A consortium of six companies has agreed to construct a methanol-fuelled coastal tanker, which is claimed to be the first of its kind in Japan.
The companies are Mitsui OSK Lines (MOL), MOL Coastal Shipping, Tabuchi Kaiun, Niihama Kaiun, Murakami Hide Shipbuilding and Hanshin Diesel Works.
MOL Coastal Shipping, Tabuchi Kaiun and Niihama Kaiun will jointly own the new vessel, which will feature a methanol-driven engine.
The trio reached a shipbuilding contract with Murakami Hide Shipbuilding for the new vessel.
Expected to be delivered in December 2024, the vessel will be constructed at Kanasashi Heavy Industries, which is part of the Murakami Hide Shipbuilding Group.
Through the three shipowning companies, the vessel will be bareboat chartered to Niihama Shipping. It will later be time-chartered to MOL Coastal Shipping through Tabuchi Kaiun.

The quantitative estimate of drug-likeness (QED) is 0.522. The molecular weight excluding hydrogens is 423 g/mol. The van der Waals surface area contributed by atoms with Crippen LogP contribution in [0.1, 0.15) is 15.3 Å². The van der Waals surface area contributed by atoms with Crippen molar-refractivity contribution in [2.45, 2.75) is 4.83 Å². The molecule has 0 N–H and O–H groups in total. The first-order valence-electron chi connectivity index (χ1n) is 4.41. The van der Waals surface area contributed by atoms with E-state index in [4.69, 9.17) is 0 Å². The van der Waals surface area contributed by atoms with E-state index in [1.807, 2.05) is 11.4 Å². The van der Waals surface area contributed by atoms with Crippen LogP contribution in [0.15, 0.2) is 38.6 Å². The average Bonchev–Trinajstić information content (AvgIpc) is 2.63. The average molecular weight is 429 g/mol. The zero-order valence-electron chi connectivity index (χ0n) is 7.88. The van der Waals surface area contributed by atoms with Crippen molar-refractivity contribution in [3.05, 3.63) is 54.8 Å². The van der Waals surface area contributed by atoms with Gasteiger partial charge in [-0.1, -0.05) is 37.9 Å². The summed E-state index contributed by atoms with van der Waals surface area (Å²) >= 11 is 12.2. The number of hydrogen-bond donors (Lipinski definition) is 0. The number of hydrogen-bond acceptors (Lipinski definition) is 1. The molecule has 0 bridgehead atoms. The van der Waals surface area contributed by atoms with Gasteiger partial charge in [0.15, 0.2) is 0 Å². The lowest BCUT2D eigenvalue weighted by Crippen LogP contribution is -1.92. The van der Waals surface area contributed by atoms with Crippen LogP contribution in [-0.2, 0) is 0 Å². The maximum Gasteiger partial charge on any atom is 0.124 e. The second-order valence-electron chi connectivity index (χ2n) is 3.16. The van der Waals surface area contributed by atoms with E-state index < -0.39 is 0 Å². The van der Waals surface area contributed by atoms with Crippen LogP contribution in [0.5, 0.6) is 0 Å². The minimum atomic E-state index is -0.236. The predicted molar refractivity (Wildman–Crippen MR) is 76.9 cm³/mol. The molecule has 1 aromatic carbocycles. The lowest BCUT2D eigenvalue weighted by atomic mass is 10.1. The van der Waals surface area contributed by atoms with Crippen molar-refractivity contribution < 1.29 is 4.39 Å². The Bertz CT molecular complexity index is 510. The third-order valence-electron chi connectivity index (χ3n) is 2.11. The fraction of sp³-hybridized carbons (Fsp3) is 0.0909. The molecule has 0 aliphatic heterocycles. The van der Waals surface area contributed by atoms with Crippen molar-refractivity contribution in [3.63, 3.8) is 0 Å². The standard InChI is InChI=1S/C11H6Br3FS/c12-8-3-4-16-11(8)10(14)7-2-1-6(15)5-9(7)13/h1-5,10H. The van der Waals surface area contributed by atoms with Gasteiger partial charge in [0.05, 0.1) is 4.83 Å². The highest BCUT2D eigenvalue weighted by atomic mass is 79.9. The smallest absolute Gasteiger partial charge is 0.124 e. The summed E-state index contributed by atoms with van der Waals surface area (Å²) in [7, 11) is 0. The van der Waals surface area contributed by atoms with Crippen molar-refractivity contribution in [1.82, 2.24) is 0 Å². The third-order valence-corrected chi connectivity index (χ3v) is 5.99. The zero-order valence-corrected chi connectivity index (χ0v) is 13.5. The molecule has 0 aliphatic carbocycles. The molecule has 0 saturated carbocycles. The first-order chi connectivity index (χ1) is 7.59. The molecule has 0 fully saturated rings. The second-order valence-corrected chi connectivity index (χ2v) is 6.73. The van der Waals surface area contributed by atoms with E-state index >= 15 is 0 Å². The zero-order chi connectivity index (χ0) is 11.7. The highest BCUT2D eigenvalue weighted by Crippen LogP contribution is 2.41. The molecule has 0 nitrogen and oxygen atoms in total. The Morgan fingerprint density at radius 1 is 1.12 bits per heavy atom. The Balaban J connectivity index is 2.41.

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MOL Coastal Shipping will enter a time charter contract with Mitsubishi. The tanker will be involved in domestic methanol transport from the time of its delivery.
As part of the alliance, MOL will offer technical support for the development of the tanker, as well as further promoting and developing the partnership.
Hanshin Diesel Works has been tasked with the development of a methanol-fuelled engine for the vessel.
According to MOL, methanol fuel can cut down sulfur oxide (SOx) emissions by up to 99%, particulate matter (PM) emissions by up to 95%, nitrogen oxide (NOx) emissions by up to 80%, and carbon dioxide (CO₂) emissions by up to 15%, in comparison with heavy oil.
Methanol fuel is already in practical application and can be supplied and bunkered at around 130 major ports across the globe.